Sunday, March 11, 2012

Michael Lee's "Pass On" and Why Spoken-Word Continues to Matter



I really like this piece.  If you like it too, check out Michael's other poems in the related videos.  He's got some really strong material and is only getting better.

Now don't get me wrong.  I don't think this is a perfect poem.  I don't think the writing or delivery is flawless.  But I do think it's pretty damn good, and that it taps into something profound and beautiful.  If you don't, that's fine. But I'm tired of having every spoken-word video on the internet turn into a referendum on spoken-word as an art form.  So I'm using this poem as an opportunity to push back.

Without fail, when a spoken-word poem gets posted on a major blog or website, the same comments always pop up:
  • "Too much poet voice."
  • "Too melodramatic; overly sincere; too loud."
  • "A 'real' poet doesn't need the theatrics to be good."
  • "It's too flashy; it's just style over substance."
  • "It's well-done, but it's not poetry."
Now, are there specific instances when those critiques apply?  Sure. There are plenty. But my argument is that those critiques are constantly applied to EVERY spoken-word performance, no matter how good or bad it may be. So I just have a few bullet points for the haters, as it were, to keep in mind:

1. The Page/Stage Divide is an Artificial One

Lots of great spoken-word artists are published poets, award-winners and professors.  Lots of page poets are very good at performing their work.  As different as spoken-word and written poetry may be in many regards, there's still an enormous overlap.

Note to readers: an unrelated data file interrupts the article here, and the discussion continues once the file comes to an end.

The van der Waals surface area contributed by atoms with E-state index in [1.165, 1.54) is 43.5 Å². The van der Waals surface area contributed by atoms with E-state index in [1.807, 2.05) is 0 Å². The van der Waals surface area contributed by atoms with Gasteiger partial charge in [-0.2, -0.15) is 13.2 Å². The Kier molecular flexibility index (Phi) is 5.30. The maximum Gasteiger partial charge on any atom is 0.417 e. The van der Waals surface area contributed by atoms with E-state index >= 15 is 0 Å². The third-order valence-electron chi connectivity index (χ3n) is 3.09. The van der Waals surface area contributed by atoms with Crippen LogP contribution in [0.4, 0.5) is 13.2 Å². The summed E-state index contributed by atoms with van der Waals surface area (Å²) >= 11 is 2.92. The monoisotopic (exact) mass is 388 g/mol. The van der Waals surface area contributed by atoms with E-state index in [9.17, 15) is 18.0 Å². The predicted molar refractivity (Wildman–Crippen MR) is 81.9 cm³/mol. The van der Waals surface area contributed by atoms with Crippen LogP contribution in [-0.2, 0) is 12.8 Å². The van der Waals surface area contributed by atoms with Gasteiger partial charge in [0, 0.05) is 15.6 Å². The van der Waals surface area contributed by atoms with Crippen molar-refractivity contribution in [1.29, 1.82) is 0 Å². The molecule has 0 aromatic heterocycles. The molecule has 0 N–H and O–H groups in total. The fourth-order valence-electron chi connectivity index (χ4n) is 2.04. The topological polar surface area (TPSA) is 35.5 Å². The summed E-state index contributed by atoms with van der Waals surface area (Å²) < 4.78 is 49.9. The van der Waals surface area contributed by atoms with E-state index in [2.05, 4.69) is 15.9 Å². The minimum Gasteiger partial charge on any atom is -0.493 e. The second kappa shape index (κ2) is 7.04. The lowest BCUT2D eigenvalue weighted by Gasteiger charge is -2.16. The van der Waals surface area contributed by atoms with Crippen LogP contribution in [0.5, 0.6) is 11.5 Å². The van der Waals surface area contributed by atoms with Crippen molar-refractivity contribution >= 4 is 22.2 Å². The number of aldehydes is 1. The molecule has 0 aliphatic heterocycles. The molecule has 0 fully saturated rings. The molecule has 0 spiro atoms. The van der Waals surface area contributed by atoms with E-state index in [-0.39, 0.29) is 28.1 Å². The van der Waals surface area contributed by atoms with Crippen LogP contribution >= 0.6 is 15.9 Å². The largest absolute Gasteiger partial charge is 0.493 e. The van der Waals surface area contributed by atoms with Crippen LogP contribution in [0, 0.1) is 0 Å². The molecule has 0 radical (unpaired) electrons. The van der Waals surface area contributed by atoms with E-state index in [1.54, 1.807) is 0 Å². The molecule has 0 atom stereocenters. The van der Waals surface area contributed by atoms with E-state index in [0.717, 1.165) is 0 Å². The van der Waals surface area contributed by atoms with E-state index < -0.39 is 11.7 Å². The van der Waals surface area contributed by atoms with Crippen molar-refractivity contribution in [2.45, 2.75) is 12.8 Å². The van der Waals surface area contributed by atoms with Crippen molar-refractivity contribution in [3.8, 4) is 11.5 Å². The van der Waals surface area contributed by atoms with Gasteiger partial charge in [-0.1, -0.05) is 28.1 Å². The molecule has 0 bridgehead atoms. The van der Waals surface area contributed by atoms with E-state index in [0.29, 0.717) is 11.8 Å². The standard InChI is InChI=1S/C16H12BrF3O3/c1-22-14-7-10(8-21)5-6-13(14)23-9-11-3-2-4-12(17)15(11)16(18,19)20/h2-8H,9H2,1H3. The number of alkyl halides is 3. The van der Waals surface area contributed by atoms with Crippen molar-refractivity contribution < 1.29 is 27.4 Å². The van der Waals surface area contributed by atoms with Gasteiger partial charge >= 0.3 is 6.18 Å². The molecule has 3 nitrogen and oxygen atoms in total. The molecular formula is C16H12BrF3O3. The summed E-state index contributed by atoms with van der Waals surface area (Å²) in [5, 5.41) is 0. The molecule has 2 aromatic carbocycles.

2. That Being Said, Spoken-Word is Performance Art
Spoken-word is not just "poetry out loud."  It's a performance art that utilizes body language, tone, vocal dynamics, facial expression, movement and many other elements on top of the substance and style of the poem itself.  It is poetry; I challenge you to provide a definition of poetry wherein spoken-word wouldn't be considered poetry.  The key thing is, however, that it's a different kind of poetry.  It has its own rules, its own standards, its own culture.  With page poetry, you can close-read, re-read lines or phrasings and really pick stuff apart; with spoken-word, the listener only has one chance to "get" what is being said.  Some would say that this forces the poet to dumb down the writing, that spoken-word sacrifices subtlety and wit for heavy-handed sermonizing.  Maybe it does, sometimes.  But that's an oversimplification.  The best spoken-word fuses style, substance and delivery into engaging, challenging, transformative performance art.  It may not look or sound like a traditional, capital-P "POEM," but that doesn't mean that it's less worthwhile.  It's just different.